Preventing cancer

According to the World Health Organisation, 3.7 million Europeans are diagnosed with cancer every year and 1.9 million die from it. Based on the estimations presented in the Roadmap on Carcinogens, exposure to cancer-causing chemicals in the workplace accounts for 120 000 of the cancer diagnoses and 80 000 of the deaths.

With preventive actions, over 40 % of all cancer cases could be avoided. In February 2020, the European Commission launched the Roadmap towards the EU Beating Cancer Plan that will introduce actions to prevent, detect and treat cancer in the EU while reducing health inequalities between and within Member States.

Prevention is the cornerstone of the plan. So, ECHA is supporting the initiative and will contribute to its goals by protecting citizens and workers by speeding up the risk management of chemicals that have the potential to cause cancer.


What substances may cause cancer?

Carcinogens are chemicals that may cause cancer. This happens because the chemical disturbs the normal functioning of the cell it interacts with. Exposure to carcinogens can happen, for example, when they are breathed in or come into contact with the skin.

Some carcinogens are more harmful than others. The Classification, Labelling and Packaging (CLP) Regulation divides them into three categories:

  • 1A – chemicals that are known to cause cancer to humans;
  • 1B – chemicals that are presumed to cause cancer to humans; and
  • 2 – chemicals that are suspected of causing cancer to humans.

Although classified as known or presumed to cause cancer to humans, chemicals such as benzene, cadmium, cobalt, tricholoroethylene, formaldehyde and hexavalent chromium and its compounds are still present or being used in European workplaces.

In addition to direct exposure to the chemical itself, certain processes may also expose people to carcinogens – this can happen, for example, when breathing in fine dust from hardwood at sawmills or inhaling fumes of polycyclic aromatic hydrocarbons (PAHs) from asphalt roads at roadworks.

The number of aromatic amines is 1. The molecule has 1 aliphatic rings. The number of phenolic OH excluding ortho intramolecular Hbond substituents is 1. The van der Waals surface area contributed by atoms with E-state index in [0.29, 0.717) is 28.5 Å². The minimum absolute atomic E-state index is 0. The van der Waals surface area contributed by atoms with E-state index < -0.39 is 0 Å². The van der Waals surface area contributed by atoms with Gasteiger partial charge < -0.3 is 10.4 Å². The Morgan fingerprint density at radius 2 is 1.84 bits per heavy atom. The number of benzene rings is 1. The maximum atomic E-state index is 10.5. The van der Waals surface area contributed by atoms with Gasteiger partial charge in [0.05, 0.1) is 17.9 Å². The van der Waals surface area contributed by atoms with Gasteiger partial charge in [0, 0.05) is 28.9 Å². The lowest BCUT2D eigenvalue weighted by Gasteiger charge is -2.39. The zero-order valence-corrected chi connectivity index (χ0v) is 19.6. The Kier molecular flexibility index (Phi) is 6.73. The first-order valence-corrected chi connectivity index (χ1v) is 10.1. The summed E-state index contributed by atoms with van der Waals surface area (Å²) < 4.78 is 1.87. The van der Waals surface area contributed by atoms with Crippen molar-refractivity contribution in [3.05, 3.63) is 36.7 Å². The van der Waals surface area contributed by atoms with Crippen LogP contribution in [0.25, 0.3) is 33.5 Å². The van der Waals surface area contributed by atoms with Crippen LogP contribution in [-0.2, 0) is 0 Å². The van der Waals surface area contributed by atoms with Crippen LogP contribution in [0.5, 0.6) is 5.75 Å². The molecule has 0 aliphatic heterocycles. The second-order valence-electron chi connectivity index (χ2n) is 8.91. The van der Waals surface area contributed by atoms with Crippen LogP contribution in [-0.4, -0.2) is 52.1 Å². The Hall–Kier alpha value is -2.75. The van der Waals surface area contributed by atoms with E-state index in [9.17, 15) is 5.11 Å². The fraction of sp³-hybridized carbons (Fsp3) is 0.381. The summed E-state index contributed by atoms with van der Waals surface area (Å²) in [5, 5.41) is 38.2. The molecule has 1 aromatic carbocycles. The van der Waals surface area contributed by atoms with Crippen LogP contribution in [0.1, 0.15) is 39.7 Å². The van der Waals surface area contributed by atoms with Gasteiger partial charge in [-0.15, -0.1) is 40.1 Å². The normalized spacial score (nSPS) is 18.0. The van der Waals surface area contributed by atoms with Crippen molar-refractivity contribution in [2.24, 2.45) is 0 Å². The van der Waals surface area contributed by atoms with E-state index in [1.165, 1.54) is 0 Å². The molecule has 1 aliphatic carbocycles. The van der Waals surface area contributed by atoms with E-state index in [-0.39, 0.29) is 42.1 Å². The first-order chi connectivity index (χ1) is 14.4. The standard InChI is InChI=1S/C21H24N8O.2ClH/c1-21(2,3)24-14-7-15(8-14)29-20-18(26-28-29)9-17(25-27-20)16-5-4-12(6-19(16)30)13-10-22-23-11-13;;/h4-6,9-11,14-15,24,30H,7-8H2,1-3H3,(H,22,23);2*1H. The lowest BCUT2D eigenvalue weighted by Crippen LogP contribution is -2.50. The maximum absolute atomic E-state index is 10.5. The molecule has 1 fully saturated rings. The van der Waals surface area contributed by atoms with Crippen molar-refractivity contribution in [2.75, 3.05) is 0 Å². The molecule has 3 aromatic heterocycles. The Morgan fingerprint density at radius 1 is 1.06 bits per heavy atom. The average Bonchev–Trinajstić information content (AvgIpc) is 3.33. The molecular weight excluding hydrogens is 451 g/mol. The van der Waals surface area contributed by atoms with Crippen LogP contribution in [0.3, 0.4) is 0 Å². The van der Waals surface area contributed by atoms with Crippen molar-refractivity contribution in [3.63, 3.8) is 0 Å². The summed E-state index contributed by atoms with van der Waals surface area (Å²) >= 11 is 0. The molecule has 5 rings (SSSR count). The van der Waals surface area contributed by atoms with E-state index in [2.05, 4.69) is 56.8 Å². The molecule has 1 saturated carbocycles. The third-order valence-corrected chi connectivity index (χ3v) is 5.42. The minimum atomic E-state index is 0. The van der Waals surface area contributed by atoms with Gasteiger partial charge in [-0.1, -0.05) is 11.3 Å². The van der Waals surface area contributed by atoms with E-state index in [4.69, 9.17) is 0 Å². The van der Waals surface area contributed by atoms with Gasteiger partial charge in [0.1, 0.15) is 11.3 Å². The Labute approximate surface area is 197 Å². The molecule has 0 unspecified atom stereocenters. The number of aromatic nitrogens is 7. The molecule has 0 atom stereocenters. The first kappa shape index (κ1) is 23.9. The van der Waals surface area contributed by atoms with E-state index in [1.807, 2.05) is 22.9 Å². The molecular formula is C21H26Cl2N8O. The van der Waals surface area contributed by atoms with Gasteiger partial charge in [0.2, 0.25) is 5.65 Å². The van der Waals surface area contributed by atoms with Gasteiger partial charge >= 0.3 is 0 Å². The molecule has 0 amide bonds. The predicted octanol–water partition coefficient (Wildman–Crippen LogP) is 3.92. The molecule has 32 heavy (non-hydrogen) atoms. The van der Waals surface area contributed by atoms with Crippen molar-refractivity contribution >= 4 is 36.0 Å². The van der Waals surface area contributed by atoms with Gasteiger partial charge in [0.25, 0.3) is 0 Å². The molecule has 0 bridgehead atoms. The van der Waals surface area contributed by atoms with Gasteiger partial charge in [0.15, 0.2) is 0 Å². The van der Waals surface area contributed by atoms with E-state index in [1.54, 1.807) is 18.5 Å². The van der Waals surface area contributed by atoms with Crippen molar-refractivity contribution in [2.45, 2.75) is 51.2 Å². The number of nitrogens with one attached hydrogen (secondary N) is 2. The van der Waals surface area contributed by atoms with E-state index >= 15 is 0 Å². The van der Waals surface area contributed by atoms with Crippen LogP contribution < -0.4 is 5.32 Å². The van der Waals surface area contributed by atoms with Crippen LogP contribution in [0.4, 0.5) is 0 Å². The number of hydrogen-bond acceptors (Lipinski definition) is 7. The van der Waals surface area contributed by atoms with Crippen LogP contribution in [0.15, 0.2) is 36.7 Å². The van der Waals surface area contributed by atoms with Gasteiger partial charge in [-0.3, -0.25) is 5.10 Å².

What are ECHA and the EU doing?

ECHA provides information to decision makers so they can take action to remove chemicals that may cause cancer from the market or control their use. The Agency also contributes to protecting human health and the environment from chemicals that are carcinogenic, mutagenic or toxic to reproduction (CMRs) through different legislative processes.

Dossier evaluation under REACH

ECHA checks that companies submit the information required by REACH when they register their chemicals to gain access to the EU market. This information is used to determine if a chemical could be harmful for human health or the environment, and helps decision makers to manage the possible risks.

Substances of very high concern (SVHCs) under REACH

CMRs are SVHCs that should progressively be replaced by less harmful alternatives or technologies. Member States and ECHA, at the request of the Commission, are responsible for proposing chemicals to be identified as SVHCs.

In October 2020, the Candidate List of SVHCs contained altogether 209 substances – 102 suspected to be carcinogens, mutagens or both. From this list, the Commission selects chemicals to be placed on the Authorisation List.

Harmonised classification and labelling

CMRs should have harmonised classification and labelling (CLH) throughout the EU. This means that companies that supply the substances onto the EU market have to classify and label them in the same way – as well as any mixtures containing the substances – to ensure a high level of protection for people.

Chemicals classified throughout the EU as causing cancer (categories 1A and 1B) are not allowed to be sold to consumers. But mixtures containing these chemicals can still be sold to consumers as long as their concentration in the mixture is below given limits.

In September 2020, 1 191 chemicals had a harmonised classification and labelling for carcinogenicity or mutagenicity.

REACH authorisation

Companies need to apply for authorisation if they want to continue using carcinogens and other SVHCs that have been added to the Authorisation List. The authorisation can only be granted by the Commission if the benefits of continued use are higher than the remaining risks and no suitable alternatives are available for the applicant.

The following carcinogens need authorisation before they can be used: